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Wednesday, December 1, 2021

As stock prices soar, Tesla’s benchmark influence hurts managers focused on growth


The rise in Tesla’s stock market led to the worst monthly performance of growth-focused U.S. mutual funds in 20 years, indicating that the growing scale of Elon Musk’s electric car manufacturer has become a distorting force in the financial market.

As of the end of September, the company’s overall stock market value had reached 769 billion U.S. dollars—up from 75 billion U.S. dollars at the beginning of 2020—and then rose 44% last month, bringing its market value to 1.22 trillion U.S. dollars, making it the largest market capitalization. One of the companies. Valuable companies in the world.

However, ordinary retail investors and day traders account for a large portion of these gains, and most professional fund managers are bored with the cost of Tesla stock relative to its profits. According to FactSet estimates, the company’s forward P/E ratio is more than 150 times, while the overall average P/E ratio of the Wall Street blue chip S&P 500 index is 22 times.

Therefore, according to Bank of America data, only 9% of growth-oriented U.S. mutual funds outperformed the benchmark in October, which is the lowest monthly tick rate since July 2002. This in turn has depressed the beat rate so far this year. Only 17% of growth funds are ahead of the benchmark, making 2021 expected to hit the worst annual “hit rate” since 2016.

Wells Fargo analyst Christopher Harvey said in a report: “In 2021, the performance of’make or fail’ funds appears to occur more frequently than in previous years.” “This involves index concentration and large-cap stocks and memetic stocks. Memetic stocks The boom highlights the increasing impact of non-institutional trade flows and new portfolio risks on long and short investors.”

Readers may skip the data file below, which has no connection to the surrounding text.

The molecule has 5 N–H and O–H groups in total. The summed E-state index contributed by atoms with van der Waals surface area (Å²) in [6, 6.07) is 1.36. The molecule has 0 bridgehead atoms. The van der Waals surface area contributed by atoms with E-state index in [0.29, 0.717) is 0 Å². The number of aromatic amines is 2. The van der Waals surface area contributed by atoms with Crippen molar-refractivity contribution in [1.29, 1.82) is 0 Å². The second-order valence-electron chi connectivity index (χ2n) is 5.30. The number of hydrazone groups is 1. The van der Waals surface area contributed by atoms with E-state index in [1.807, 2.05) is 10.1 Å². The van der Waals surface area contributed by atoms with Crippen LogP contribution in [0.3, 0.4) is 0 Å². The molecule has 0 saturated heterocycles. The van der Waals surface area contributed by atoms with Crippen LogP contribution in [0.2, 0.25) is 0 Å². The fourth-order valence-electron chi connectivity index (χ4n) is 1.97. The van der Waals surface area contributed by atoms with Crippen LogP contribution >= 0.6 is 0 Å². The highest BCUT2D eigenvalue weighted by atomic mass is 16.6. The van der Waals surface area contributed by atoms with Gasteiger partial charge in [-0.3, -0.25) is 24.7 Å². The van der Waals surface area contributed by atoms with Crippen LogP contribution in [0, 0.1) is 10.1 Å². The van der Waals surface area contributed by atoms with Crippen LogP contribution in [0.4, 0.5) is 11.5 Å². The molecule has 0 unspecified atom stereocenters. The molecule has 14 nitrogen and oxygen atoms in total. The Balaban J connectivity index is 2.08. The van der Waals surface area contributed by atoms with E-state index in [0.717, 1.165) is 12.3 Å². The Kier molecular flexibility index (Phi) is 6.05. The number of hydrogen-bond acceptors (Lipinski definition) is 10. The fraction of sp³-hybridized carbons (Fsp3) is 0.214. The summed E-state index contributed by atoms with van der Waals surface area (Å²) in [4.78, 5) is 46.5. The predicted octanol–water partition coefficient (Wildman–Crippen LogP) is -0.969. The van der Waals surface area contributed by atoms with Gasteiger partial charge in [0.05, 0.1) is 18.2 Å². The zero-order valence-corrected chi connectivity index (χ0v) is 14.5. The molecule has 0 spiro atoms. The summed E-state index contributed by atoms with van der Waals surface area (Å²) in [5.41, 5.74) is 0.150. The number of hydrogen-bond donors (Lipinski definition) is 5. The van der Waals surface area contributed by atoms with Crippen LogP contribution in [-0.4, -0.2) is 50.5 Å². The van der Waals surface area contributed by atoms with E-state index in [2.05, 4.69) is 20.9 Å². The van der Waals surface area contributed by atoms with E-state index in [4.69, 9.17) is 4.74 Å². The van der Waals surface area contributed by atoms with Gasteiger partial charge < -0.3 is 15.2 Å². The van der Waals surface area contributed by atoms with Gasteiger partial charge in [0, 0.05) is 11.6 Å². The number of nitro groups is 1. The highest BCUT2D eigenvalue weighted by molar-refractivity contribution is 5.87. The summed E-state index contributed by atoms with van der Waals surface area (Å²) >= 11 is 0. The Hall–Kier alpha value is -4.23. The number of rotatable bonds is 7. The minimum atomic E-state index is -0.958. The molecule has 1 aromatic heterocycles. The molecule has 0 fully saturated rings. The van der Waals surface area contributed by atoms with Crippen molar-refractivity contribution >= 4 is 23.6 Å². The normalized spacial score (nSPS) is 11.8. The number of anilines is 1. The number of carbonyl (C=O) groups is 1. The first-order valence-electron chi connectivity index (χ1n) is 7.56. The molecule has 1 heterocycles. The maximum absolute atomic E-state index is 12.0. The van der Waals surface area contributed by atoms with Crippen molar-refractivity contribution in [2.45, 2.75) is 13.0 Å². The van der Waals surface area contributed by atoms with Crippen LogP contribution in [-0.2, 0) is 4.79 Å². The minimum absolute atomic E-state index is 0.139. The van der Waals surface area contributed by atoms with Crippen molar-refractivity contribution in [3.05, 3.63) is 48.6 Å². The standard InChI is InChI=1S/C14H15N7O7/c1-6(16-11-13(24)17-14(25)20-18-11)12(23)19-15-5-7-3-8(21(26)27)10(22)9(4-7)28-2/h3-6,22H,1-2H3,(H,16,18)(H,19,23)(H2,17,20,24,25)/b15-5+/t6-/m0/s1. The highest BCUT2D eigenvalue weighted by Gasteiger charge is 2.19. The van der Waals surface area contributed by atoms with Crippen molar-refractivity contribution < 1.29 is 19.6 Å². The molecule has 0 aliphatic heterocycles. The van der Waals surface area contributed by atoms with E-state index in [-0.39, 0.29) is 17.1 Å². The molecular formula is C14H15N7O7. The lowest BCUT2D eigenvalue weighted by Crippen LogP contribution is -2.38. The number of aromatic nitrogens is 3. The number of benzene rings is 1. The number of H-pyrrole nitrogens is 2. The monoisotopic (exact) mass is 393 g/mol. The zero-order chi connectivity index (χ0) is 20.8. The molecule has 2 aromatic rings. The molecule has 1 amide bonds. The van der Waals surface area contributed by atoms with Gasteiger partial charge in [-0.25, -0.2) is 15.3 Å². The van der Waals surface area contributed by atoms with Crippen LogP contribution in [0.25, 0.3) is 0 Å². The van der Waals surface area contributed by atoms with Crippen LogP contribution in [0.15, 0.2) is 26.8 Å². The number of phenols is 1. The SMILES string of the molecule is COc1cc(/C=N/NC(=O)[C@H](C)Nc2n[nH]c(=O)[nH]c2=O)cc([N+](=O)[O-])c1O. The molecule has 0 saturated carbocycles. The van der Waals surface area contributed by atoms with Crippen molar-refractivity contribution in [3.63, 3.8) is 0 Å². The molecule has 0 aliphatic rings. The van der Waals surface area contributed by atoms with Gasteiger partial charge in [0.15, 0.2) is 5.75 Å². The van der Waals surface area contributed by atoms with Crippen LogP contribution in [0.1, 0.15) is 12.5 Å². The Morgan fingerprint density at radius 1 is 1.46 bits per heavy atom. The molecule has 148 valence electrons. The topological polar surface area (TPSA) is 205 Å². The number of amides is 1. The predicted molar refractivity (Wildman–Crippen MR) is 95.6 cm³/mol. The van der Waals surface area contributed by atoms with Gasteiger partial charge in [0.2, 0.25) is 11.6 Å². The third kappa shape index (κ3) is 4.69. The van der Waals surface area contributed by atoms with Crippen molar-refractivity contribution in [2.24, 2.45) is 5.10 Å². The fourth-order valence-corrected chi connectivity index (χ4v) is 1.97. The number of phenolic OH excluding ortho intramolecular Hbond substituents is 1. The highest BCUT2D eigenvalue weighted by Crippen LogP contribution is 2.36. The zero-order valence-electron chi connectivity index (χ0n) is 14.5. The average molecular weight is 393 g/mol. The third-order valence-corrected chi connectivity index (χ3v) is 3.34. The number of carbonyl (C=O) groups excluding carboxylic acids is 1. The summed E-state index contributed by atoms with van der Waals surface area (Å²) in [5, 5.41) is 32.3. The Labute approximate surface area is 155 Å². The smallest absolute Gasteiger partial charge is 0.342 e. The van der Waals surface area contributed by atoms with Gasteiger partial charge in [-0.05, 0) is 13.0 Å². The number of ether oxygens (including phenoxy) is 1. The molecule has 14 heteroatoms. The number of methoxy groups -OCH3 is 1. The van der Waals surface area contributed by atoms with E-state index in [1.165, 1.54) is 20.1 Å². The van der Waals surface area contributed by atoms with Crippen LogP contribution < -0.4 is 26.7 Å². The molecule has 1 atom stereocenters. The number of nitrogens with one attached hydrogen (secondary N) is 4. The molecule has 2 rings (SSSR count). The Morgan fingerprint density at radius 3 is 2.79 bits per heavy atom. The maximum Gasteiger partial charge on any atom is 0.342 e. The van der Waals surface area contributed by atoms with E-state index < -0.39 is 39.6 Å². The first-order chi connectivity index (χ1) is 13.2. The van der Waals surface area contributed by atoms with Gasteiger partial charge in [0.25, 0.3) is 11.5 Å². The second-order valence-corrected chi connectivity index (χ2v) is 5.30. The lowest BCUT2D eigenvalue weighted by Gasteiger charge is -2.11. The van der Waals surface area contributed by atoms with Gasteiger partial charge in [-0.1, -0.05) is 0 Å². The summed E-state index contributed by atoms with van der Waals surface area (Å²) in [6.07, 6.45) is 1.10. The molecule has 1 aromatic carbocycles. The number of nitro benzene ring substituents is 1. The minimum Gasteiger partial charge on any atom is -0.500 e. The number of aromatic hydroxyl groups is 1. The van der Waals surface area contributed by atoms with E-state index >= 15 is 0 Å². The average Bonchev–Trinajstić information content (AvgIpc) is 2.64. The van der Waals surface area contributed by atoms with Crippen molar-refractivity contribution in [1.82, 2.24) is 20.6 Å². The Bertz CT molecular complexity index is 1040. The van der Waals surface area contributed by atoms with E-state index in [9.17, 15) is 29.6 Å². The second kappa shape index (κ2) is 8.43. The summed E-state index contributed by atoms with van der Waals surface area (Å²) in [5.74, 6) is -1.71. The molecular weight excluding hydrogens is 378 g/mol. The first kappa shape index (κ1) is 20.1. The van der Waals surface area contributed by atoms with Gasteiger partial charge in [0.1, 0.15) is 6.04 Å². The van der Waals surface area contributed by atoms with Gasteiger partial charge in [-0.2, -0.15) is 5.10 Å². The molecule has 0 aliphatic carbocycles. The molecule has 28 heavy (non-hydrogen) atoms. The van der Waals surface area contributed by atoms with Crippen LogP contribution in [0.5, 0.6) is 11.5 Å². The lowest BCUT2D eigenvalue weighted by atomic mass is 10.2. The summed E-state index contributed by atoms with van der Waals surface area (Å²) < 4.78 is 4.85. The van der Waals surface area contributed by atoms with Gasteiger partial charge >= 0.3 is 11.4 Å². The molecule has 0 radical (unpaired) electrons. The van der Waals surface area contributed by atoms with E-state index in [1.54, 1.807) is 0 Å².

Active managers struggled in October

The trading frenzy that enveloped companies such as video game retailer GameStop and cinema chain AMC earlier this year attracted Wall Street as millions of retail traders loosely organized on social media pushed their stocks to the stratosphere and caused Hedge funds have suffered billions of dollars in losses. Bet on them.

The US Securities and Exchange Commission’s review of the incident revealed that the number of personal accounts trading GameStop soared from approximately 10,000 per day in early 2021 to nearly 900,000 at the peak of January 27.

However, some fund managers view Tesla as a “primitive” memetic stock, thanks to its investors’ ardent belief in Musk’s plan to radically change multiple industries other than car manufacturing and even create commercial space travel.

Tesla is one of the largest components of the S&P 500 Index, which means that the combination of its October rebound and the high weight of several benchmarks also hurts fund managers who are not purely focused on growth or technology stocks.

Most active fund managers underperform in 2021

In October, only 32% of traditional large US equity funds outperformed the market, which is the worst level in four months. According to Bank of America analyst Savita Subramanian, this reduces the year-to-date beat rate to 38%. Wells Fargo’s Harvey estimates that Tesla’s rebound alone has reduced the performance of US mutual fund managers by about 0.46 percentage points.

Nick Colas, the co-founder of DataTrek, warned that Tesla may continue to “push into its own fanatical drummer” for the foreseeable future, just like the cryptocurrency Bitcoin.

He wrote in a report: “The only reason they have trillions of dollars in assets is that one day they have a 10% chance of becoming 10 trillion dollars in assets.” “Every adjustment to the probability calculation still means huge The value creation or destruction of… Volatility is a natural result and will not subside quickly.”



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